For years, when you right-clicked on a database and click Properties, the “Compatibility Level” dropdown was like that light switch in the hallway:
You would flip it back and forth, and you didn’t really understand what it was doing. Lights didn’t go on and off. So after flipping it back and forth a few times, you developed a personal philosophy on how to handle that light switch – either “always put it on the current version,” or maybe “leave it on whatever it is.”
Starting in SQL Server 2014, it matters.
When you flip the switch to “SQL Server 2014,” SQL Server uses a new Cardinality Estimator – a different way of estimating how many rows are going to come back from our query’s operations.
For example, when I run this query, I’ll get different estimates based on which compatibility level I choose:
WHERE DisplayName LIKE 'Jon Skeet'
AND Reputation = 1;
When I set my compatibility level at 110, the SQL Server 2012 one, I get an estimated 239 rows:
Whereas compatibility level 120, SQL Server 2014, guesses 1.5 rows:
In this case, SQL Server 2014’s estimate is way better – and this can have huge implications on more complex queries. The more accurate its estimates can be, the better query plans it can build – choosing seeks vs scans, which indexes to use, which tables to process first, how much memory to allocate, how many cores to use, you name it.
You read that, and you make a bad plan.
You read that the new Cardinality Estimator does a better job of estimating, so you put it to the test. You take your worst 10-20 queries, and you test them against the new CE. They go faster, and you think, “Awesome, we’ll go with the new compatibility level as soon as we go live!”
So you switch the compat level…and your server falls over.
It goes to 100% CPU usage, and people scream in the hallways, cursing your name. See, the problem is that you only tested the bad queries: you didn’t test your good queries to see if they would get worse.
Instead, here’s how to tackle an upgrade.
- Go live with the compat level you’re using today
- Wait out the blame game (because anytime you change anything in the infrastructure, people will blame your changes for something that was already broken)
- Wait for the complaints to stabilize, like a week or two or three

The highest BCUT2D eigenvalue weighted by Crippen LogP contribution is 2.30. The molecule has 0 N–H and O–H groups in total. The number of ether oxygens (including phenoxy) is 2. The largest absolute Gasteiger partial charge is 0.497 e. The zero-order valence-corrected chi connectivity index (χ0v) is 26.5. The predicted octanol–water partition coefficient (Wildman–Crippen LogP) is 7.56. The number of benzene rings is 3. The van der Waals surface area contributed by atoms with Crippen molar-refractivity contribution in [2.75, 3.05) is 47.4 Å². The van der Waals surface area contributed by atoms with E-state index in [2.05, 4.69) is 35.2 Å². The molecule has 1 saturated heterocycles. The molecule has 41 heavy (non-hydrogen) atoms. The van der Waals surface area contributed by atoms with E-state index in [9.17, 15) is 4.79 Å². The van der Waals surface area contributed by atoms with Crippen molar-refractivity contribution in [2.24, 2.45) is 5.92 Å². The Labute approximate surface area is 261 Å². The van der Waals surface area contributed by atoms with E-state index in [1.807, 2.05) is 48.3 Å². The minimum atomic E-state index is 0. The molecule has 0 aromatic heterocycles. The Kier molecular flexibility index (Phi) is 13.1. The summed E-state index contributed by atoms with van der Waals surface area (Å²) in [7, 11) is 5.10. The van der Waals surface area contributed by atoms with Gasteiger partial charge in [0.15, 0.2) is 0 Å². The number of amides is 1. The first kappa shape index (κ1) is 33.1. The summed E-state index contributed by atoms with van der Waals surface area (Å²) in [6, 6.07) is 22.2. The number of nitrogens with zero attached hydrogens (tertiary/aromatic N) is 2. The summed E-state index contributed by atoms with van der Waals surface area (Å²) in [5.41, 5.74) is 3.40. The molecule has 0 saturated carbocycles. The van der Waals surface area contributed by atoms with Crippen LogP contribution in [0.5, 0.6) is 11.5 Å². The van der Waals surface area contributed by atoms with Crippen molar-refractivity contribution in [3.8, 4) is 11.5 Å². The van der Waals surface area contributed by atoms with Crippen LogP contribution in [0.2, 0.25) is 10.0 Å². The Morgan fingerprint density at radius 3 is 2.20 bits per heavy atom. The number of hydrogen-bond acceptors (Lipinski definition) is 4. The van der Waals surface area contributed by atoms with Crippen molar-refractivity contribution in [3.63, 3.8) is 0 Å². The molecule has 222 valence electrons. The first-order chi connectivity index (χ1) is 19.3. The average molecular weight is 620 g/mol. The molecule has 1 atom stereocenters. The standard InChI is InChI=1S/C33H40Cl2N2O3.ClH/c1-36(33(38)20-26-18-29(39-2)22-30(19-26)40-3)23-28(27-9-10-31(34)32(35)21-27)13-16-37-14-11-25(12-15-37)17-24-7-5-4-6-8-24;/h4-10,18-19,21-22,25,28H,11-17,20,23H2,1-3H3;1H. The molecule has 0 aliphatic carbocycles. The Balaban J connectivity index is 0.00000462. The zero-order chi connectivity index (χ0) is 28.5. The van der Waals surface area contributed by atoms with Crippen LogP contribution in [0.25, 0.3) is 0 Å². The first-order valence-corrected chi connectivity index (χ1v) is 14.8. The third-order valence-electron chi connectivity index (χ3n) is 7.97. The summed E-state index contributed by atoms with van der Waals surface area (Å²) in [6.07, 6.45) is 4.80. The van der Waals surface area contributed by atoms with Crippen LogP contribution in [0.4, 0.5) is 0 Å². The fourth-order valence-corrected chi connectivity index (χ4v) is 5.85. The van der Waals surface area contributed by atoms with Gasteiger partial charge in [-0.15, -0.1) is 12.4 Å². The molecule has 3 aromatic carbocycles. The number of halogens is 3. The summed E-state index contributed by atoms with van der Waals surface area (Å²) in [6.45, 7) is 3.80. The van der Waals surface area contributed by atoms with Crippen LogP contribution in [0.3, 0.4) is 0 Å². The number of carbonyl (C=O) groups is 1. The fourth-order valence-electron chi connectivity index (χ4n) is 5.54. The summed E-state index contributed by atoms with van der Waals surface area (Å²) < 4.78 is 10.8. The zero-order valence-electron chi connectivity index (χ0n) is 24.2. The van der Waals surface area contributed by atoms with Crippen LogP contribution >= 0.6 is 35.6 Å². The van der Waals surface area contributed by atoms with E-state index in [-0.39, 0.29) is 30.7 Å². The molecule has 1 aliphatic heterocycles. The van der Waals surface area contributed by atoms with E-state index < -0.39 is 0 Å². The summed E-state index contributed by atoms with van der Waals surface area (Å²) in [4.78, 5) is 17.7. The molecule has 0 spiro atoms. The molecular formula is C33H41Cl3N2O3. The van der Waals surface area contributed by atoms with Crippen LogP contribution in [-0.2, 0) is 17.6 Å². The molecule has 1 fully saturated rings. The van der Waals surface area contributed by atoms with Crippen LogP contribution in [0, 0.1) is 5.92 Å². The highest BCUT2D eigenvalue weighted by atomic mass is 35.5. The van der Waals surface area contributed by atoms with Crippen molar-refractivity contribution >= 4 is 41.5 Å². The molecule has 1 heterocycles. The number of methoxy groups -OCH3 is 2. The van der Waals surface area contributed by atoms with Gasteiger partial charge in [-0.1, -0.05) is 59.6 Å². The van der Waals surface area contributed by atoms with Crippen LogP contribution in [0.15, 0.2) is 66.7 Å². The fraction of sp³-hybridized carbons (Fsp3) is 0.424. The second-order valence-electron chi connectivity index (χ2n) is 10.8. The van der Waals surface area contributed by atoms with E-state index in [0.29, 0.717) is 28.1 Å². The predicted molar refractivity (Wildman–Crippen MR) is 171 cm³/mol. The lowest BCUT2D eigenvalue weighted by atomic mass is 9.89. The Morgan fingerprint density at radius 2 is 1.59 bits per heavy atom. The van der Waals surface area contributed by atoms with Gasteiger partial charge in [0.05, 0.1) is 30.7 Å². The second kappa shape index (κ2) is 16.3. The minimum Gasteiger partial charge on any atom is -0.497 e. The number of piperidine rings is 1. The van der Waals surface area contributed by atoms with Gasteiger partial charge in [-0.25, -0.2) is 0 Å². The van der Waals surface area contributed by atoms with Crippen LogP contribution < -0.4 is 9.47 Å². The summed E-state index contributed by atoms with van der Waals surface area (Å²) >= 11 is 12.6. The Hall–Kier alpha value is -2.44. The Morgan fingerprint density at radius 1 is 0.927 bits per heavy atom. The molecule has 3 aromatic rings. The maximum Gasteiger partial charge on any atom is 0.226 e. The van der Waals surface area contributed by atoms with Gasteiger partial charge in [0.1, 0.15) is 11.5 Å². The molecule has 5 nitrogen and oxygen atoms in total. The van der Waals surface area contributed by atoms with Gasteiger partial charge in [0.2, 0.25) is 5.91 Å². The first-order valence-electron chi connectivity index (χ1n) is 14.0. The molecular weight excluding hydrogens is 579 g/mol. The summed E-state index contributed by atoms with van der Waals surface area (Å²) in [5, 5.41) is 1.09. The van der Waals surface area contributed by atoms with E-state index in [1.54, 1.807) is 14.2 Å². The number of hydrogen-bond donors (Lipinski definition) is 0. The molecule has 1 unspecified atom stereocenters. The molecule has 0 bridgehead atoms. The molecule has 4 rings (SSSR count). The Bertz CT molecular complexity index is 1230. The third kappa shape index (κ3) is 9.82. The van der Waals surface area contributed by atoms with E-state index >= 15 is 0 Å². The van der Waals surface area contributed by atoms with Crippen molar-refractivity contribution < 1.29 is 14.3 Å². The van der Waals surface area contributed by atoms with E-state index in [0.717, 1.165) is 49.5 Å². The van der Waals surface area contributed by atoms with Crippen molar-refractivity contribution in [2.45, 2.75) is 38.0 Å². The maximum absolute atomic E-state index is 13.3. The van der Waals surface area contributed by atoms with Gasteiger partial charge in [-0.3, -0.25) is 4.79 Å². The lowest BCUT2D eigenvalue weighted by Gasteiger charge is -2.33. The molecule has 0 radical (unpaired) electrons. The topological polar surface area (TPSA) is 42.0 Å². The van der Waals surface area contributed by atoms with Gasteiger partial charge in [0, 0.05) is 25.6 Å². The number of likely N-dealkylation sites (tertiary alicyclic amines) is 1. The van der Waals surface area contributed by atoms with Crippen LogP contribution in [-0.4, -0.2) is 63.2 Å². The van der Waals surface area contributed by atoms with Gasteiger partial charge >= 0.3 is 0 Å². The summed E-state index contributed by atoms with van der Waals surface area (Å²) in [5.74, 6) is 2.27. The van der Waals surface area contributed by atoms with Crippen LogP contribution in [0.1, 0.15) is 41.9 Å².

- On a weekend, when no one is looking, flip the database into the newest compat level
- If CPU goes straight to 100%, flip it back, and go about your business
- Otherwise, wait an hour, and then run sp_BlitzCache. Capture the plans for your most resource-intensive queries.
- Flip the compat level back to the previous one
On Monday morning, when you’re sober and ready, you compare those 10 resource-intensive plans to the plans they’re getting in production today, with the older compat level. You research the differences, understand whether they would kill you during peak loads, and start prepping for how you can make those queries go faster under the new CE.
You read Joe Sack’s white paper about the new CE, you watch Dave Ballantyne’s sessions about it, and you figure out what query or index changes will give you the most bang for the buck. Maybe you even resort to using hints in your queries to get the CE you want. You open support cases with Microsoft for instances where you believe the new CE is making a bad decision, and it’s worth the $500 to you to get a better query plan built into the optimizer itself.
You come to the realization that the old CE is working good enough for you as it is, and that your developers are overworked already, and you can just live with the old compatibility level today. After all, the old compatibility level is still in the SQL Server you’re using. Yes, at some point in the future, you’re going to have to move to a newer compatibility level, but here’s the great part: Microsoft is releasing fixes all the time, adding better query plans in each cumulative update.
For some shops, the new CE’s improvements to their worst queries are worth the performance tuning efforts to fix their formerly-bad queries. It’s totally up to you how you want to handle the tradeoff – but sometimes, you have to pay for the new CE in the form of performance tuning queries that used to be fast.